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Welcome to Historic Voices Podcast: Global History and Culture. Learn from the past through voices that made history. The podcast brings voices from the past that make history alive through personal accounts, public speeches, and entertainment programs.  Their voices are political leaders, ordinary citizens who lived during extraordinary times, and entertainers who helped Americans live through difficult times.  I provide a short introduction to the recording and another at the end to provide historical context.

This podcast is part of the LifePodcast Network composed of family-friendly podcasts that bring a positive message of hope and inspiration. Check out the LifePodcast Network by clicking on this link,  Let me know what speakers you would like to hear in the future and I will work to find the recordings.  I am a professor of history at the University of Minnesota.  Check out my website at to learn more about me.

This podcast is available through the following podcast directories and apps: iTunes, Amazon/Audible, Deezer, Libsyn, Stitcher, TuneIn, iHeartRadio, Google Play,, Player FM,, Spotify, Overcast, Pocket Casts, iCatcher, RSSRadio,, and Castamatic. It is available through the following websites: and the HistoricVoicesPodcast Facebook page. Follow our Twitter account, @historicvoices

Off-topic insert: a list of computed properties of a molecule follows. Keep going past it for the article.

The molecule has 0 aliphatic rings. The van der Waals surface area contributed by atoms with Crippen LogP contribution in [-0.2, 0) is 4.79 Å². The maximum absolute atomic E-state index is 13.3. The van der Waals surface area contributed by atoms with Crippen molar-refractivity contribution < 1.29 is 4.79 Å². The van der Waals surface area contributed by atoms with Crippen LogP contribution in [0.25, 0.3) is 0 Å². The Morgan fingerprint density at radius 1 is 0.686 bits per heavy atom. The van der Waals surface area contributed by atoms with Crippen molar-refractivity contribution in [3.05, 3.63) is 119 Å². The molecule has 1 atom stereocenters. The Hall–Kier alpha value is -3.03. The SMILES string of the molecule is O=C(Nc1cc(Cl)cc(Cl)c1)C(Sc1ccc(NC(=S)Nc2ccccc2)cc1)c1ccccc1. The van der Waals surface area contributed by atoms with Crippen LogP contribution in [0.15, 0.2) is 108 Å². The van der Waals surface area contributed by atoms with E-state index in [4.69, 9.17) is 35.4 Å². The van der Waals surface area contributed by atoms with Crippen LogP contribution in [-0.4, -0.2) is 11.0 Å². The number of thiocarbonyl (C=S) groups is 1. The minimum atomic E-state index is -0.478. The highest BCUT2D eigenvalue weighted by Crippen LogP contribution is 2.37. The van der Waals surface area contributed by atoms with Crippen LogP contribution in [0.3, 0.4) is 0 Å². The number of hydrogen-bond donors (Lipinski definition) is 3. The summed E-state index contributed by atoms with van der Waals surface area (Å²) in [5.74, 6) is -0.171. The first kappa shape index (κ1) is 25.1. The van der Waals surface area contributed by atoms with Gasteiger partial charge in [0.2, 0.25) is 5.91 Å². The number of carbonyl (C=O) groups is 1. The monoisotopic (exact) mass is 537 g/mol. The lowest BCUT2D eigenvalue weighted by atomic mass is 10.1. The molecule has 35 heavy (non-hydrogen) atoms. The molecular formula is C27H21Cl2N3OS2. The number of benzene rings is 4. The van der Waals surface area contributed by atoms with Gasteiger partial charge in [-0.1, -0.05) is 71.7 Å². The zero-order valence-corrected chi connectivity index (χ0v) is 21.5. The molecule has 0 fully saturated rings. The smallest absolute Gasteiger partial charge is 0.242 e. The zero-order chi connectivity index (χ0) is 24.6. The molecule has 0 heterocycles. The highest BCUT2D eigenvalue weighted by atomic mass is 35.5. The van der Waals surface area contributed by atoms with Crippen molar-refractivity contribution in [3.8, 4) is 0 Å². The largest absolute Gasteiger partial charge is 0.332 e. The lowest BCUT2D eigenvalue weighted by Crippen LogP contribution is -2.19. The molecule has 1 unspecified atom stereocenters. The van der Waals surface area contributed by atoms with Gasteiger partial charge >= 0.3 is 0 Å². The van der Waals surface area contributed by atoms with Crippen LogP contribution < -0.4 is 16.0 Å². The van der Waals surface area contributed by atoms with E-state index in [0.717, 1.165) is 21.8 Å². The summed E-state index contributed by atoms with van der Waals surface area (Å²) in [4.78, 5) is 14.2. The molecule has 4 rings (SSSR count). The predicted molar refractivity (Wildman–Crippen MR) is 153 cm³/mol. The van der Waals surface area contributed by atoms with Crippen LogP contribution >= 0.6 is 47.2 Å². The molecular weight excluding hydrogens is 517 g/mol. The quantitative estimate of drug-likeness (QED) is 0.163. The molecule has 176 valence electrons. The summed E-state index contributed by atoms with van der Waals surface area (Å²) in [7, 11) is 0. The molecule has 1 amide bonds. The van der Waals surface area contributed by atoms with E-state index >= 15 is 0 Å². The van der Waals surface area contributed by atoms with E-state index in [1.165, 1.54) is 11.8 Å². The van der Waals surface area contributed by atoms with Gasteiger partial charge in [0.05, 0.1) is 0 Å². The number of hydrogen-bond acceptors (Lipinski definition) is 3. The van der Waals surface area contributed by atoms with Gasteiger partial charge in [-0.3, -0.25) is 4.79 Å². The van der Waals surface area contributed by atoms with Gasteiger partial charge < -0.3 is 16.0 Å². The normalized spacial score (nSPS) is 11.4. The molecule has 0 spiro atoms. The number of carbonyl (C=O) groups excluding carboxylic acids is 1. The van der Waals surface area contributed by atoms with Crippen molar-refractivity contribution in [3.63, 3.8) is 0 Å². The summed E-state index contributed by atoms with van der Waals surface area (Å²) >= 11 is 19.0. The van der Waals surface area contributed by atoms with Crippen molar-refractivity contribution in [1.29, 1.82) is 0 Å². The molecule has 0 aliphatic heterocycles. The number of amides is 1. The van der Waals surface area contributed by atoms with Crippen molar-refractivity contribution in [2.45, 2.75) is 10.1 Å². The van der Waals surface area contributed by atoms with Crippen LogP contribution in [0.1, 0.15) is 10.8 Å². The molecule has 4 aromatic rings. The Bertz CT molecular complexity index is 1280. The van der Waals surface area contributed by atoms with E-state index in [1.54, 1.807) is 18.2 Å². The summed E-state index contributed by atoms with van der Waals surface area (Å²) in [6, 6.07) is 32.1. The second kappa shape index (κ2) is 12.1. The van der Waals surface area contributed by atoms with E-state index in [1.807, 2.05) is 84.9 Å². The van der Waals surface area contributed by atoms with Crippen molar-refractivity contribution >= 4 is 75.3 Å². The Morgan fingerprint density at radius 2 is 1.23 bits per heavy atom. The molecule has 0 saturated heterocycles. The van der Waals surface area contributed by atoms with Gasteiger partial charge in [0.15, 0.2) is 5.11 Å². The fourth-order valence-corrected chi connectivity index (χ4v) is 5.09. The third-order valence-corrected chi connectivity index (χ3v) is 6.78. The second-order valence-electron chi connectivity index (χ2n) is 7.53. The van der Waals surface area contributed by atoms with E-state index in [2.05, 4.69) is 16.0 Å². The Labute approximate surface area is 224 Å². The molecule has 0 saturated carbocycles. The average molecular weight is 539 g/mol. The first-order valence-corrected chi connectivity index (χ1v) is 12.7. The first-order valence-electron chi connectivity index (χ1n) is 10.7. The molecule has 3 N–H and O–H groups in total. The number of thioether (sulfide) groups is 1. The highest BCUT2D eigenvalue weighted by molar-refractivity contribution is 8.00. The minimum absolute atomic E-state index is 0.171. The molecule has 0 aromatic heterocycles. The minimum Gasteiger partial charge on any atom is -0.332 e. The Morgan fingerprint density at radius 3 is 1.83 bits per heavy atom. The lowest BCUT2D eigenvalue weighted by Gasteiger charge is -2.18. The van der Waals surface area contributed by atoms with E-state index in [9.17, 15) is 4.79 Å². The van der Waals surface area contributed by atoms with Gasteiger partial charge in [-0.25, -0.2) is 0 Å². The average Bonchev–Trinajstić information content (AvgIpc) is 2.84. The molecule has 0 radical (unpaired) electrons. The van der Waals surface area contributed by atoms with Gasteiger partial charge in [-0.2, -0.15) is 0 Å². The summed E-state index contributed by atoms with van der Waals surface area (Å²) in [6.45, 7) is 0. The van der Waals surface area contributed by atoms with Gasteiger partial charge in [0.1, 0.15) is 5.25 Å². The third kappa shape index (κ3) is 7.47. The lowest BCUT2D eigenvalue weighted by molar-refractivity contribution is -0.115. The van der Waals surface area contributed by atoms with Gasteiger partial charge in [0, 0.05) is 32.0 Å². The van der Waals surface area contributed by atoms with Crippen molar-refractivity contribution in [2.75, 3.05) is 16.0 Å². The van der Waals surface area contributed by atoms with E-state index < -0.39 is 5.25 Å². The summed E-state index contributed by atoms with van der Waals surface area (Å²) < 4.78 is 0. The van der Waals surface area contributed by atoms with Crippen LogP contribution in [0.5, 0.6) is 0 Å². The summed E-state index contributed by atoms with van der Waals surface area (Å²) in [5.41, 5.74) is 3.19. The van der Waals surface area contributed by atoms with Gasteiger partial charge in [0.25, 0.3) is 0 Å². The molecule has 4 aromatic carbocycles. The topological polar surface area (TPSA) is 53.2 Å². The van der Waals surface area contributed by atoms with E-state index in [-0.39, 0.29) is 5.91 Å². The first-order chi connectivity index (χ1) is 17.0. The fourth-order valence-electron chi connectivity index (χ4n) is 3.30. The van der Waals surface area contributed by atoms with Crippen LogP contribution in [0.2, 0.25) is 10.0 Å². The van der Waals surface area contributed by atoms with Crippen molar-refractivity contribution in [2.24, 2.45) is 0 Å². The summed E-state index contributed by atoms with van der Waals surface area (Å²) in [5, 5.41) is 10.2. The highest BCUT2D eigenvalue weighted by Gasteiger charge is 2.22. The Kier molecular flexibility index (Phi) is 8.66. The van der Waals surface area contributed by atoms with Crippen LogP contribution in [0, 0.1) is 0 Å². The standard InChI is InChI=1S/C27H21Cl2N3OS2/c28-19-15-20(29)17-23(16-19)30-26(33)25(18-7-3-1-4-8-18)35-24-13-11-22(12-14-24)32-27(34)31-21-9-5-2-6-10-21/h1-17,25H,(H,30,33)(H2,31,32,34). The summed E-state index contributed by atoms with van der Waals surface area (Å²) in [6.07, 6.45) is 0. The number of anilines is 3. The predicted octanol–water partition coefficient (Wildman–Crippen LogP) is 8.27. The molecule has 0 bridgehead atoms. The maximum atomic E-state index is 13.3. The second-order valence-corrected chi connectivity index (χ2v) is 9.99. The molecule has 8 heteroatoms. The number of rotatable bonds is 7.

Please post comments to the individual episodes, post to the iTunes podcast review and rating section, and email to me. Thanks for listening, David Arendale, 

Dec 22, 2016

Bob Hope: The USO’s One-Man Morale Machine

By Ann Oldenburg.  Ann Oldenburg is a Washington area-based freelance writer and former Washington Post and USA Today writer. This story appeared in the Spring 2016 issue of On Patrol, the magazine of the USO. Thursday, Feb 4, 2016

—   Original version of the article can be found online at

He started his career in the 1920s as a vaudeville comedian, but was needed to bring laughter to a different kind of venue. Hope lightened the mood in deadly serious situations. And he thrived on the crowd’s response. “They were just amazing audiences—with their courage and their love of laughter and humor,” Linda said. “I think one can’t be near that in large doses and not be touched. It was always something he felt compelled to do.”